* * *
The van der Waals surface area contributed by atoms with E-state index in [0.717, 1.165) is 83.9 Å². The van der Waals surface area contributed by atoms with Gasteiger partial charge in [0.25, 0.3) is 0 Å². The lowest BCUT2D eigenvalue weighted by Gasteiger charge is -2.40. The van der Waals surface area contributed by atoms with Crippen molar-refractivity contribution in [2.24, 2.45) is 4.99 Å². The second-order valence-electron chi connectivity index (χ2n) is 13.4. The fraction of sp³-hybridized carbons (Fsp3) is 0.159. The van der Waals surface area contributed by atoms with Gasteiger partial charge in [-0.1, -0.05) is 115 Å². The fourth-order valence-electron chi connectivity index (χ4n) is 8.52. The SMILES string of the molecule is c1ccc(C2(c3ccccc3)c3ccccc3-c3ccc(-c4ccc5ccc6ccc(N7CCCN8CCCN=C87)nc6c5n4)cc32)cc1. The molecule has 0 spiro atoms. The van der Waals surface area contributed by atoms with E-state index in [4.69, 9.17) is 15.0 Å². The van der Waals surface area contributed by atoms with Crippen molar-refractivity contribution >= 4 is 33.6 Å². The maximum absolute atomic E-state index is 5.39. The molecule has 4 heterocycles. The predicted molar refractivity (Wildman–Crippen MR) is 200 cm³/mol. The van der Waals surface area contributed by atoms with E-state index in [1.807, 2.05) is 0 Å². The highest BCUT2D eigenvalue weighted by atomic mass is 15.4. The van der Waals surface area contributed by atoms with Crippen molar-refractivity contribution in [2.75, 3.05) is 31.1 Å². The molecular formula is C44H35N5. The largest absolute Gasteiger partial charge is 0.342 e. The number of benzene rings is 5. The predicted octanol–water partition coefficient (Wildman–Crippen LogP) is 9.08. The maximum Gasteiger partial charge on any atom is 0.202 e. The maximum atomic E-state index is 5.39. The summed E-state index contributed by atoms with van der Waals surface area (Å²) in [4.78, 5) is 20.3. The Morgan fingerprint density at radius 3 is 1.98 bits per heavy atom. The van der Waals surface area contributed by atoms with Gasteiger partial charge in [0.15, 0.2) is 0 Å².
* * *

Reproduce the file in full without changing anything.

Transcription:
The van der Waals surface area contributed by atoms with E-state index in [0.717, 1.165) is 83.9 Å². The van der Waals surface area contributed by atoms with Gasteiger partial charge in [0.25, 0.3) is 0 Å². The lowest BCUT2D eigenvalue weighted by Gasteiger charge is -2.40. The van der Waals surface area contributed by atoms with Crippen molar-refractivity contribution in [2.24, 2.45) is 4.99 Å². The second-order valence-electron chi connectivity index (χ2n) is 13.4. The fraction of sp³-hybridized carbons (Fsp3) is 0.159. The van der Waals surface area contributed by atoms with Gasteiger partial charge in [-0.1, -0.05) is 115 Å². The fourth-order valence-electron chi connectivity index (χ4n) is 8.52. The SMILES string of the molecule is c1ccc(C2(c3ccccc3)c3ccccc3-c3ccc(-c4ccc5ccc6ccc(N7CCCN8CCCN=C87)nc6c5n4)cc32)cc1. The molecule has 0 spiro atoms. The van der Waals surface area contributed by atoms with E-state index in [4.69, 9.17) is 15.0 Å². The van der Waals surface area contributed by atoms with Crippen molar-refractivity contribution >= 4 is 33.6 Å². The maximum absolute atomic E-state index is 5.39. The molecule has 4 heterocycles. The predicted molar refractivity (Wildman–Crippen MR) is 200 cm³/mol. The van der Waals surface area contributed by atoms with E-state index in [1.807, 2.05) is 0 Å². The highest BCUT2D eigenvalue weighted by atomic mass is 15.4. The van der Waals surface area contributed by atoms with Crippen molar-refractivity contribution in [2.75, 3.05) is 31.1 Å². The molecular formula is C44H35N5. The largest absolute Gasteiger partial charge is 0.342 e. The number of benzene rings is 5. The predicted octanol–water partition coefficient (Wildman–Crippen LogP) is 9.08. The maximum Gasteiger partial charge on any atom is 0.202 e. The maximum atomic E-state index is 5.39. The summed E-state index contributed by atoms with van der Waals surface area (Å²) in [4.78, 5) is 20.3. The Morgan fingerprint density at radius 3 is 1.98 bits per heavy atom. The van der Waals surface area contributed by atoms with Gasteiger partial charge in [0.15, 0.2) is 0 Å².